Culture

Culture, Ideas, Religion

Susan Matt, a professor at Weber State University, laughed when she first read of someone actually dying of homesickness. Nowadays, homesickness is regarded as a childish affliction that Americans, with our penchant for frequent relocation, are immune from. But as Matt writes, nostalgia has long distressed Americans--we leave to college, move for a new job, or migrate to a new country. She joins us to talk about homesickness and how we've managed to cope with it. (Rebroadcast)

On Monday, Doug talks with documentary filmmaker Eugene Jarecki. In his film Why We Fight, Jarecki examined America's war machine. His new documentary, The House I Live In, scrutinizes another unique expression of American conflict by telling the stories of individuals at all levels of our war on drugs. The drug war has made America the world's largest jailer even as narcotics of all kinds have become purer, cheaper and more available. Where did we go wrong, and what, can be done about it?

<i>photo: <a href="http://www.flickr.com/photos/suckamc/2488644619/">Martin Cathrae</a>/<a href="http://www.flickr.com/photos/rocketlass/4030151405/in/photostream/" target="_blank">Creative Commons</a> via flickr</i>

It seems eating has come to be as much about guilt as it is about nutrition and pleasure. But what does it mean to be a virtuous eater? Food writer Alan Richman decided to find out. For thirty days, he set off on what he calls a "journey of ethical enlightenment." He visited farms and restaurants and ate not just for taste, but with a conscience. Richman joins Doug to talk about his trip and about his 10 Commandments of Ethical Eating.  (Rebroadcast)

The Not So Big Life

Jan 5, 2012

The writer and architect Sarah Susankahas created a movement around the idea of finding a proper scale for the houses we inhabit, and the way she sees it, houses are the perfect metaphor for our lives. Her book, "The Not So Big Life," is also an idea: it's about living a life that's just the right size. We're rebroadcasting our conversation with Susanka on Friday, and it might provide some inspiration for those of you putting the final touches on your New Year's resolutions. (Rebroadcast)

Modern American manners leave much to be desired. People answer their cell phones in the middle of meals, they shush loudly in movie theaters and even clip their toenails on the train. Henry Alford wanted to learn a little more about 21st century etiquette, so he went to Japan, AKA the Fort Knox of good manners, interviewed etiquette experts and even played a game called "Touch the Waiter." On Wednesday, Doug will talk with Alford about how we behave and how we could behave better.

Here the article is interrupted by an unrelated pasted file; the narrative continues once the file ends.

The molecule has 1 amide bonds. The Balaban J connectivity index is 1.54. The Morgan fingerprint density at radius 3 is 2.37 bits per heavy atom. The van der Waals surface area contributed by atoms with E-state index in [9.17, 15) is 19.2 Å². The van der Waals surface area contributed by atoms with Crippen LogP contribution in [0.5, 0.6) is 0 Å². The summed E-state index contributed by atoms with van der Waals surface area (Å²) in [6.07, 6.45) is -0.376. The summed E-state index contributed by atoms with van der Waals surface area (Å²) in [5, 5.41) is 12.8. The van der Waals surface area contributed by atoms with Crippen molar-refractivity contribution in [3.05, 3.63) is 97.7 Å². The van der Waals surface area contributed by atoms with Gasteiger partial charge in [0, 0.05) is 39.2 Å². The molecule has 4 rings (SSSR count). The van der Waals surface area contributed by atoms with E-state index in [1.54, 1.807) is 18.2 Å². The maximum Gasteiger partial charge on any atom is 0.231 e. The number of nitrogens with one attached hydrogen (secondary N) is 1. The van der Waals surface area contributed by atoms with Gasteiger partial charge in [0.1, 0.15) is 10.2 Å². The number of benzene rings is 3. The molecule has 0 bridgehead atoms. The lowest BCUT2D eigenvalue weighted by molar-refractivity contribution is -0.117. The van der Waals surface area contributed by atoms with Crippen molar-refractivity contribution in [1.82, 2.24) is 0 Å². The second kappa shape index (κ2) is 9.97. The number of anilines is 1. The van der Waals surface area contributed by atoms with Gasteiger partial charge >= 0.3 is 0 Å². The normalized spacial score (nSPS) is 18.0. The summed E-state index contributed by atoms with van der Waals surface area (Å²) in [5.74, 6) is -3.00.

Ballet has played an important role in Western art for more than 400 years, but the historian and dance critic Jennifer Homans cautions we shouldn't take it for granted. Homans is the author of "Apollo's Angels," which looks at the rich and complex history of ballet. She joins us to talk about the art form and the ways it has renewed itself in the face of political and social upheavals. We'll also talk about the "uncertain moment" Homans says ballet is experiencing now. (Rebroadcast)

Sons of Perdition

Dec 27, 2011

St. George, Utah is only an hour away from Warren Jeffs' polygamist community, but it might as well be another planet. Children of the fundamentalist group are taught little of the outside world, and they're told that leaving their faith means their damnation. Wednesday, we're talking to the creators of a documentary that follows 3 teenage boys who fled to St. George and had to give up their families and everything they knew to create a new life. (Rebroadcast)

Tuesday, Doug talks to Brooke Gladstone, host of NPR's "On the Media." She's written a new book. It's graphic nonfiction - a journey through two millennia of journalism. Gladstone says that there's always been a fear that the media are somehow controlling our minds. But rather than being an external force, she argues that the media are mirrors that show us our own reflection. Doug talks to her about "The Influencing Machine," and about what we can do to be savvy media consumers.

Far Between, Part II

Dec 20, 2011

Wednesday, Doug sits down again with Utah filmmaker Kendall Wilcox. Wilcox is creating a documentary that explores the tension between being a member of the LDS Church and being gay. Since joining us in August, Wilcox has been fired from Brigham Young University, but he says he still believes that the Mormon community is leaving polemics behind and "treating each other with genuine love, respect and empathy." We'll talk about his journey and about what he's learning as he films "Far Between."

<i>Image by <a href="http://www.flickr.com/photos/simpologist/104956011/">Matthew Kirkland</a>/<a href="http://creativecommons.org/licenses/by-nc-nd/2.0/deed.en" target="_blank">Creative Commons</a> via flickr</i>

Tuesday, we're talking about the King James Bible and its 400 year history. Our guide is the British historian, novelist and broadcaster Lord Melvyn Bragg. Bragg says that while there have been times the Bible was used "in the pursuit of wickedness," it has also transformed the world for the better. He joins Doug to talk about how this version came to be and how it has shaped social movements, politics, literature and the English language itself.

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